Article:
– Dan Jones –
“Ladies and gentlemen, we have more content to teach than can ever be taught in a single year, let alone by the time standardized testing happens in April, so hold onto your seats, this may be a bit of a bumpy ride.” A student raises her hand. “I am sorry, but we really do not have time for questions. If I don’t start now, we will never get through everything.” The student lowers her hand. “Great, let’s begin!”
The frustrating part about the above scenario is that I have sat in that class and what is worse, I have taught that class. I was content-focused and not learner-focused. I was so concerned about getting through everything that I could not be derailed by student questions, and after all, the only reason they had questions was that they weren’t paying attention the first time I taught it, right?
“Here are your graded quizzes. I must say, I am not happy with how they turned out. Many of you are going to have some difficulty with our next topic since you didn’t do well with the last one, so please spend some time studying as we move on.” A student raises her hand, “Mr. Jones, can we go back over the Columbian Exchange since the majority of us didn’t understand it?” “I am sorry, but we just don’t have time. We have too much to get through, so we must move on. You can explore that on your own since it is material you are expected to know at this point,” I responded.
It was clear that I was not learner-centered in the above scenario. My focus was clearly on pushing through content, and if I had to drag my students kicking and screaming, we were going to get through as much as possible, whether they liked it or not. There is a saying, “Jack of all trades, Master of None.” The idea is that people know a little bit about a lot of things, but they don’t know much about any of them. Is that really how we want our classrooms to function? Would you want your surgeon to know a little bit about the surgery he is about to perform or for your building contractor to be kind of knowledgeable about building your house?
We, as educators, are charged with teaching our students’ particular content. The interesting thing is, we are charged with teaching our students all of the content, not some of the content. Not all of our students will learn everything we teach as soon as we teach it, but that is because they are individuals. They learn at different paces, but the point is they learn the content. Each doctor is expected to master their skills, but no one asks how long it took them to master those skills, and thank goodness they didn’t settle with a basic understanding.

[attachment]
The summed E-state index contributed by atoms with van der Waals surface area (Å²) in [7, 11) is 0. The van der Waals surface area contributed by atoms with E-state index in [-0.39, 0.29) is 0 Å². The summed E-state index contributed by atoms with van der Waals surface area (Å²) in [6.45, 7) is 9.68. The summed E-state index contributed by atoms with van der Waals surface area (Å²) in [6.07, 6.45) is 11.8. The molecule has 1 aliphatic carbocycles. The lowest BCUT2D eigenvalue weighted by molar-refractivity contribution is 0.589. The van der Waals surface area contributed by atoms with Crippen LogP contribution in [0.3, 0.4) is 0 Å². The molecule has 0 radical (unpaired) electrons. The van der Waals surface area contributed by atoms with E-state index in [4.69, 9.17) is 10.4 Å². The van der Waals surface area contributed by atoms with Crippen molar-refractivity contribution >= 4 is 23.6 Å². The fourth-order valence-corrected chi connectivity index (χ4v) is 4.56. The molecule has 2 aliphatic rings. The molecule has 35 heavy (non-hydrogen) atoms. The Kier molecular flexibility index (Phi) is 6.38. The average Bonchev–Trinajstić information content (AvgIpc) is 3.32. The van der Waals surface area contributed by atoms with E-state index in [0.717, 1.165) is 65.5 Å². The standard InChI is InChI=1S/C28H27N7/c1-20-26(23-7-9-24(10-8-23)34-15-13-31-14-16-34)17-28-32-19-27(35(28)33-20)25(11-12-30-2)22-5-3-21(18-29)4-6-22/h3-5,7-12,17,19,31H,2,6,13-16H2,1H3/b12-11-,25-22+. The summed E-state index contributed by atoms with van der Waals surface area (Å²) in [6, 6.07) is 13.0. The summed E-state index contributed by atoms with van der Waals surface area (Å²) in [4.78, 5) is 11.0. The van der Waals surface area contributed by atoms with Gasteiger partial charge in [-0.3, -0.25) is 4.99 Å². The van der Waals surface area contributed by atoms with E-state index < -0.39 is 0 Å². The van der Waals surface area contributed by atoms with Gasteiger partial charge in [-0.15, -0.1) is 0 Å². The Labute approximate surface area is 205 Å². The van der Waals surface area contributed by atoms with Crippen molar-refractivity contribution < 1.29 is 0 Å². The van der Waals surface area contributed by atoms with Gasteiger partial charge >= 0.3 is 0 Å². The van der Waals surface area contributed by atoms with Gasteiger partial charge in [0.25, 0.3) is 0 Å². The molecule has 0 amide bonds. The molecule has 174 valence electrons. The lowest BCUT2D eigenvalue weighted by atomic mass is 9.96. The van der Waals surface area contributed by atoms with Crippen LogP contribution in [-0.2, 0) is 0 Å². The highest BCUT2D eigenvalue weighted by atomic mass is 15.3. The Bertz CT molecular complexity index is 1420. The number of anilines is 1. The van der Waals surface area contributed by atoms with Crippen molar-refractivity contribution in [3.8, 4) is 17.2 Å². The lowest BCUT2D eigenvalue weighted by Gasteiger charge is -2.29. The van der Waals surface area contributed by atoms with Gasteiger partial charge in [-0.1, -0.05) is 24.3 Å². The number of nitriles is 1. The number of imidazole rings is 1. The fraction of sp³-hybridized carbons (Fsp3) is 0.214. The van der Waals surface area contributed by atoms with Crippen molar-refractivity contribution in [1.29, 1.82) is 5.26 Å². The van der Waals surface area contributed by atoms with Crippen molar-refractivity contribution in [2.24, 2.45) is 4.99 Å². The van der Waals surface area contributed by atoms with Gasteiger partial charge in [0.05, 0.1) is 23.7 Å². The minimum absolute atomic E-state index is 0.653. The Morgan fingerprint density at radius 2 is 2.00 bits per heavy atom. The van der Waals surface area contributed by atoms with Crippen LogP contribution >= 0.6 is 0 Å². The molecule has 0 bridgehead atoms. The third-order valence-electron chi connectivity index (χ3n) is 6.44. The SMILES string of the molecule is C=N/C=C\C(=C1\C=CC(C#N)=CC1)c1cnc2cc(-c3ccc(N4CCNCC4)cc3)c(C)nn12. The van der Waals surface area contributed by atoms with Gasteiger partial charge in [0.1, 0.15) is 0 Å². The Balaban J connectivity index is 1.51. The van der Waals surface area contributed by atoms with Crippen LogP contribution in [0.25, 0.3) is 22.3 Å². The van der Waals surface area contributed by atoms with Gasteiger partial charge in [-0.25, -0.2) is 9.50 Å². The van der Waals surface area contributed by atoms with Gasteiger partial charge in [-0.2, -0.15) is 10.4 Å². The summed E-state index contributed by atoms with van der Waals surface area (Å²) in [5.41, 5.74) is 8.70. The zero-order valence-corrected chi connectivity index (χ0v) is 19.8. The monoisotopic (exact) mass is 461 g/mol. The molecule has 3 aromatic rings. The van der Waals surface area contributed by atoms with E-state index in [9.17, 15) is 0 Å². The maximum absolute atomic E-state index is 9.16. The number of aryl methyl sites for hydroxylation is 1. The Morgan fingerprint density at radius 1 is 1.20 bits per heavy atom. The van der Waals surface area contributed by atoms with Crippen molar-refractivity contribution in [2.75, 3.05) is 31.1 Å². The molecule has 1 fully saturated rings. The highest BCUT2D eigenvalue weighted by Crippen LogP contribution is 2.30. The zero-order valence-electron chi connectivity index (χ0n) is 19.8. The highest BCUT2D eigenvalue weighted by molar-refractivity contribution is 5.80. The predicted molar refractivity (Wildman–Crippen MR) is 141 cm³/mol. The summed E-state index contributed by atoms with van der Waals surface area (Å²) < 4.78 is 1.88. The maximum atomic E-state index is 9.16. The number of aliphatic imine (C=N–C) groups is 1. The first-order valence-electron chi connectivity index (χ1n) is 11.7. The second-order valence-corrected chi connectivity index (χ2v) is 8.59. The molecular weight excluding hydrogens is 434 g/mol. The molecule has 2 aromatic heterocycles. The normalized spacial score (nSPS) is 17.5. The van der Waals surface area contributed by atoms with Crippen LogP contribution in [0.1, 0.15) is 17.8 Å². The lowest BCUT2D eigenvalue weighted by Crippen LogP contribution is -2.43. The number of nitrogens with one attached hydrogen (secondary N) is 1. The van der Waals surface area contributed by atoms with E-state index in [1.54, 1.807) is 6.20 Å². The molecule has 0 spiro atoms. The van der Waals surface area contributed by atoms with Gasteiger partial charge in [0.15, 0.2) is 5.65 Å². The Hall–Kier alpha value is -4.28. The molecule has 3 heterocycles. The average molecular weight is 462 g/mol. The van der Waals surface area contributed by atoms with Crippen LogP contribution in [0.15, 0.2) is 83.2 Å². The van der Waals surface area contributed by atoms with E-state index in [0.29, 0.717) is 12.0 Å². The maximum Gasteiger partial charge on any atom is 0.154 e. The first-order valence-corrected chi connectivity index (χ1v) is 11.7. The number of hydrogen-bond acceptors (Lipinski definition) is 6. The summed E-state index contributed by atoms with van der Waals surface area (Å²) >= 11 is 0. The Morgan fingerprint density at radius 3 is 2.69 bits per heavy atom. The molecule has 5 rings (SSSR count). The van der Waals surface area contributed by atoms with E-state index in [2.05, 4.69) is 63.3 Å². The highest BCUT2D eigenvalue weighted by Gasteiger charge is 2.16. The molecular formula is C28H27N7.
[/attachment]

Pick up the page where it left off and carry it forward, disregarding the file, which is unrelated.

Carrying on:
Sometimes it may feel as though we are being hard on students when we hold them accountable for mastering the content we teach. And it may even seem as though we are being extremely hard on them when we ask them to go back and relearn something before they move on. This style of teaching though is the most compassionate and merciful way to teach. “No” tends to be a negative word, but in your classroom, it can be the most patient, kind, and tolerant word you could say. When students have not demonstrated mastery, saying, “No, you may not move on yet,” shows them that you are willing to be patient with their mastery of content. Saying, “No, I am not going on without you,” shows kindness because you care whether they understand the content. Saying, “No, you can do better,” shows students that you are tolerant of mistakes, but you expect better the next time around (growth). And the ‘yet’ of “no, you may not move on yet” is critical because it shows that you know that they can get there if they just put in a bit more effort.
As educators, it should not be our position to fail a student for not knowing something, but instead our obligation to provide them with opportunities to learn, relearn and try again. Should we penalize a student for not knowing, or should we hold them accountable for not knowing? Think about that; there is a big difference between being penalizing and being held accountable. A student is penalized if they receive a grade on an assessment and a recorded grade for their lack of knowledge. Held accountable means that they are told areas where they are lacking in their understanding of content, but they are still going to be expected to know it. If our objective is to get students to master the content we teach, then the student must come first and content second. I have heard it said, “I don’t teach social studies, I teach students.” For far too long, I taught social studies. Now, I can proudly say that I teach students because of Mastery Learning. When we focus on teaching students, the content that we teach is a byproduct of the skills and accountability we provide for our students. As our students become learners, and they discover how to study, how to process information and develop a metacognitive perspective, they are positioned to move through content and demonstrate their mastery of it. Becoming learner-centered means that we care more about why the student missed a question than frustrated by the fact that they missed it. After all, if we can identify why they missed it, it may pave the way for deeper understanding of future lessons — and that is learning.